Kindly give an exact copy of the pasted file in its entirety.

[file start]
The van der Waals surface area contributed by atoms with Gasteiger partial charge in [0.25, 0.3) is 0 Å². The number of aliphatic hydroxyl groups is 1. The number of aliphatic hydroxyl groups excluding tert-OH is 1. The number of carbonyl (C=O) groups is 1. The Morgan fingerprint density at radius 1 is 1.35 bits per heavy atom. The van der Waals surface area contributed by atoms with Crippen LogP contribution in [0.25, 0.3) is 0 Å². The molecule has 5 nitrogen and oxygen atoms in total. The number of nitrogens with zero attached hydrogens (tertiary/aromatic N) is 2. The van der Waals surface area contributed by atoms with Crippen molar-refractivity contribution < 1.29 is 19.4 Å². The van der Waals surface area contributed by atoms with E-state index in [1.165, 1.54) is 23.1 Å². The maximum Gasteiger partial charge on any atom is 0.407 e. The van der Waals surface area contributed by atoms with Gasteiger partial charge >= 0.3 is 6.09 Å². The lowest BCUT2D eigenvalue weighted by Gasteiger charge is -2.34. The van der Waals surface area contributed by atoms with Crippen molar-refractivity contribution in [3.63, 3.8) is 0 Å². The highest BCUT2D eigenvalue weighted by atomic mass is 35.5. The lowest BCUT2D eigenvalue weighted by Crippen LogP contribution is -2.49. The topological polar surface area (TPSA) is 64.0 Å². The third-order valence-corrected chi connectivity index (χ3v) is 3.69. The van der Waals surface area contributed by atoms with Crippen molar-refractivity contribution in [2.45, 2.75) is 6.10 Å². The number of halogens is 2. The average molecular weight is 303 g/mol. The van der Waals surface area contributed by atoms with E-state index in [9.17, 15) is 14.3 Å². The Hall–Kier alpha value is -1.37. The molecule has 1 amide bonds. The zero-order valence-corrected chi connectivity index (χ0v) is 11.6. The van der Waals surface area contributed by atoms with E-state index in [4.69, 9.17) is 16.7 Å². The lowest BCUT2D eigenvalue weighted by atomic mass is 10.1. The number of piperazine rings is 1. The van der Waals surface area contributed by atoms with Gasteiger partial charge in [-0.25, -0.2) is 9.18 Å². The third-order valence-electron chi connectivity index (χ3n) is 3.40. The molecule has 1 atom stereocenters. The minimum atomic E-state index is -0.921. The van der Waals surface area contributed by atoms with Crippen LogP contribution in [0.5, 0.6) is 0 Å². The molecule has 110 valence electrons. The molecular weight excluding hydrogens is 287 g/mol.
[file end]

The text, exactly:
The van der Waals surface area contributed by atoms with Gasteiger partial charge in [0.25, 0.3) is 0 Å². The number of aliphatic hydroxyl groups is 1. The number of aliphatic hydroxyl groups excluding tert-OH is 1. The number of carbonyl (C=O) groups is 1. The Morgan fingerprint density at radius 1 is 1.35 bits per heavy atom. The van der Waals surface area contributed by atoms with Crippen LogP contribution in [0.25, 0.3) is 0 Å². The molecule has 5 nitrogen and oxygen atoms in total. The number of nitrogens with zero attached hydrogens (tertiary/aromatic N) is 2. The van der Waals surface area contributed by atoms with Crippen molar-refractivity contribution < 1.29 is 19.4 Å². The van der Waals surface area contributed by atoms with E-state index in [1.165, 1.54) is 23.1 Å². The maximum Gasteiger partial charge on any atom is 0.407 e. The van der Waals surface area contributed by atoms with Gasteiger partial charge >= 0.3 is 6.09 Å². The lowest BCUT2D eigenvalue weighted by Gasteiger charge is -2.34. The van der Waals surface area contributed by atoms with Crippen molar-refractivity contribution in [3.63, 3.8) is 0 Å². The highest BCUT2D eigenvalue weighted by atomic mass is 35.5. The lowest BCUT2D eigenvalue weighted by Crippen LogP contribution is -2.49. The topological polar surface area (TPSA) is 64.0 Å². The third-order valence-corrected chi connectivity index (χ3v) is 3.69. The van der Waals surface area contributed by atoms with Crippen molar-refractivity contribution in [2.45, 2.75) is 6.10 Å². The number of halogens is 2. The average molecular weight is 303 g/mol. The van der Waals surface area contributed by atoms with E-state index in [9.17, 15) is 14.3 Å². The Hall–Kier alpha value is -1.37. The molecule has 1 amide bonds. The zero-order valence-corrected chi connectivity index (χ0v) is 11.6. The van der Waals surface area contributed by atoms with E-state index in [4.69, 9.17) is 16.7 Å². The lowest BCUT2D eigenvalue weighted by atomic mass is 10.1. The number of piperazine rings is 1. The van der Waals surface area contributed by atoms with Gasteiger partial charge in [-0.25, -0.2) is 9.18 Å². The third-order valence-electron chi connectivity index (χ3n) is 3.40. The molecule has 1 atom stereocenters. The minimum atomic E-state index is -0.921. The van der Waals surface area contributed by atoms with Crippen LogP contribution in [0.5, 0.6) is 0 Å². The molecule has 110 valence electrons. The molecular weight excluding hydrogens is 287 g/mol.